“We start issuing applications only in the first week of May after the Class 12 board exam results are out. But, there are already hundreds of inquiries every day,” said S Mahimairaja, agriculture dean and admissions in charge at Tamil Nadu Agricultural University (TNAU) in Coimbatore, which runs 13 colleges, including seven private institutions.
That agriculture graduates are sought after in the rural banking sector, do well in civil services exams, and are expected to play a key role in the coming ‘second green revolution’ and in ensuring food security are all factors that draw school-leaving candidates to the course, academics said.
Founder of education consultancy Technocrat IndiaCollegeFinder.com D Nedunchezhiyan said the course was a “hot favourite” because both state and central governments wanted to give the agriculture sector a fillip and needed agriculture graduates.
With the population in Indian villages coming down from 68% to 42%, the government is keen on retaining able youth in villages, said TNAU vice-chancellor K Ramasamy. The Indian Council of Agricultural Research’s Attracting Rural Youth to Agriculture (ARYA) scheme is one such effort. In seven years, the government increased the number of agriculture universities in the state from 39 to more than 60 now.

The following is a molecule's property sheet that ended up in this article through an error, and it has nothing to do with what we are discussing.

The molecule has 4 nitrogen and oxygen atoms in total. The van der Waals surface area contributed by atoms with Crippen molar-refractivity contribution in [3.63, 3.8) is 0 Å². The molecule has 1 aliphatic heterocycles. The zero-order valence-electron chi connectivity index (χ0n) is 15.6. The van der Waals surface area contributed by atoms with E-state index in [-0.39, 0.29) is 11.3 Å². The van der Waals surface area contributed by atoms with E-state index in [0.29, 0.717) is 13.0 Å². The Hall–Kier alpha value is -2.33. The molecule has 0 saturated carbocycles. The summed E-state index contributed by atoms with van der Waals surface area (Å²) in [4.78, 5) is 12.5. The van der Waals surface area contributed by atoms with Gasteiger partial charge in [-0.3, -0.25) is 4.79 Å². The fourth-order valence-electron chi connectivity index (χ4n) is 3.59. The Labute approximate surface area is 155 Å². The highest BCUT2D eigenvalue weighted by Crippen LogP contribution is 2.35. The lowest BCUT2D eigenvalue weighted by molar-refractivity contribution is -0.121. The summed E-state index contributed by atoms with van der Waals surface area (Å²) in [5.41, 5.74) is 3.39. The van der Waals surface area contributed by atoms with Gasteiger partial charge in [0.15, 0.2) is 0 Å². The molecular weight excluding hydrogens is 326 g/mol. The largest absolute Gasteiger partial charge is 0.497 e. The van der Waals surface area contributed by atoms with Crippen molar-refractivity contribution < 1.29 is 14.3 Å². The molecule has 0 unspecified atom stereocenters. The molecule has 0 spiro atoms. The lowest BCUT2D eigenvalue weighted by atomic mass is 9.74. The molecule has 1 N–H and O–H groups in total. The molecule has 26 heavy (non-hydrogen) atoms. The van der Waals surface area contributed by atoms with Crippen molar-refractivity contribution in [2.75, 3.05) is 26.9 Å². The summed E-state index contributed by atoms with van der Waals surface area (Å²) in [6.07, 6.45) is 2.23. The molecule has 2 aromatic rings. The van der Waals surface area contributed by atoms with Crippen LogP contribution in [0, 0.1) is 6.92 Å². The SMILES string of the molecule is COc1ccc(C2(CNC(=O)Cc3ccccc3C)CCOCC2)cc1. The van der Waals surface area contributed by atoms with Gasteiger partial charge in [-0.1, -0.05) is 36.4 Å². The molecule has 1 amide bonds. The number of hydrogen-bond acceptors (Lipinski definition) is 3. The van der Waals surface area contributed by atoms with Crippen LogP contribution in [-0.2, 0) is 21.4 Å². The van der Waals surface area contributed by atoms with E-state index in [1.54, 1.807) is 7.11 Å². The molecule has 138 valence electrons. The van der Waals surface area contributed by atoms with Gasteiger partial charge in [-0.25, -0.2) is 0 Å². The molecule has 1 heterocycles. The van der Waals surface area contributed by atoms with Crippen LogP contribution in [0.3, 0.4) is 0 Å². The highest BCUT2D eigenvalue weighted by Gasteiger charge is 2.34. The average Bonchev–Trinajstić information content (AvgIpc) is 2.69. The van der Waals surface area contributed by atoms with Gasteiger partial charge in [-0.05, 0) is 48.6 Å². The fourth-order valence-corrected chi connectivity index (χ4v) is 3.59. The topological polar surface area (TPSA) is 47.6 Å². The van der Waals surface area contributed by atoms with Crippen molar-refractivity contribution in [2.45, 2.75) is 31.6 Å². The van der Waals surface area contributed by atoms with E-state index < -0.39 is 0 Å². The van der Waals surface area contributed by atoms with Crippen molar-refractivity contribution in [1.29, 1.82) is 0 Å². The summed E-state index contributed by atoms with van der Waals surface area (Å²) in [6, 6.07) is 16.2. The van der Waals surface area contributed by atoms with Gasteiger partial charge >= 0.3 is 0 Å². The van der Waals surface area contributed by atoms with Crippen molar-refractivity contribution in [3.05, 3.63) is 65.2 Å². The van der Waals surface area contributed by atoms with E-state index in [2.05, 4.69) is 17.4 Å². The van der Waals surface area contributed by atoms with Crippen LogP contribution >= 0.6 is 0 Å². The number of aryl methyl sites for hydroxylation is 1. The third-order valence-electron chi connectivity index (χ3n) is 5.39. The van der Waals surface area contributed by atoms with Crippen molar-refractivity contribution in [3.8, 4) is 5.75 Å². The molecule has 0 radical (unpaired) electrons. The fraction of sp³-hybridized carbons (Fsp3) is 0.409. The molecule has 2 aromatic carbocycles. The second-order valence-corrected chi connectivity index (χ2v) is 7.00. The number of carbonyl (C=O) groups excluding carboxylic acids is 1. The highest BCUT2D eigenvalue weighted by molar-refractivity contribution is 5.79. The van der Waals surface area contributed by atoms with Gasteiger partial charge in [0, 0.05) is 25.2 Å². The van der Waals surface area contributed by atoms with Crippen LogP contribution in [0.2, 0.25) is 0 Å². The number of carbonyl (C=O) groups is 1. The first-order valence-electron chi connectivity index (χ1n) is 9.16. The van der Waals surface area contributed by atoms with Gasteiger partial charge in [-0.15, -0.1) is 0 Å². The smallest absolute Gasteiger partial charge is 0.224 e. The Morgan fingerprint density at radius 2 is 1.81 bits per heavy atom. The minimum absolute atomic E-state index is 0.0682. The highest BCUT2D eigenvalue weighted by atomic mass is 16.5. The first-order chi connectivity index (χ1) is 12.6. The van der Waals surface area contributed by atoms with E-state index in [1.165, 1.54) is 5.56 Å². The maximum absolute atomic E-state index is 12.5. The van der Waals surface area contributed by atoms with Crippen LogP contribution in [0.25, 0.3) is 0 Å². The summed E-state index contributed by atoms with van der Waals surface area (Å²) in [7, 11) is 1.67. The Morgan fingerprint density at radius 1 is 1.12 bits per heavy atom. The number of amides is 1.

He said there were ample opportunities for candidates looking for private practice and those keen on higher education and research. “Europe, Africa and South America are constantly looking for agriculture graduates to provide expert consultation for their lands. Germany particularly is interested, because of earlier academic ties and cultural similarities between the two countries,” Ramasamy said.
Now, agricultural land and water availability are declining and it’s mostly small farmers. “We have to concentrate on developing the technical knowhow to help them improve their yield with few resources. So, the opportunity for the next few years in this field will be absolutely bright. People are aware that villages need technocrats to address these problems, and are more than willing to engage in this,” professor Ramasamy said.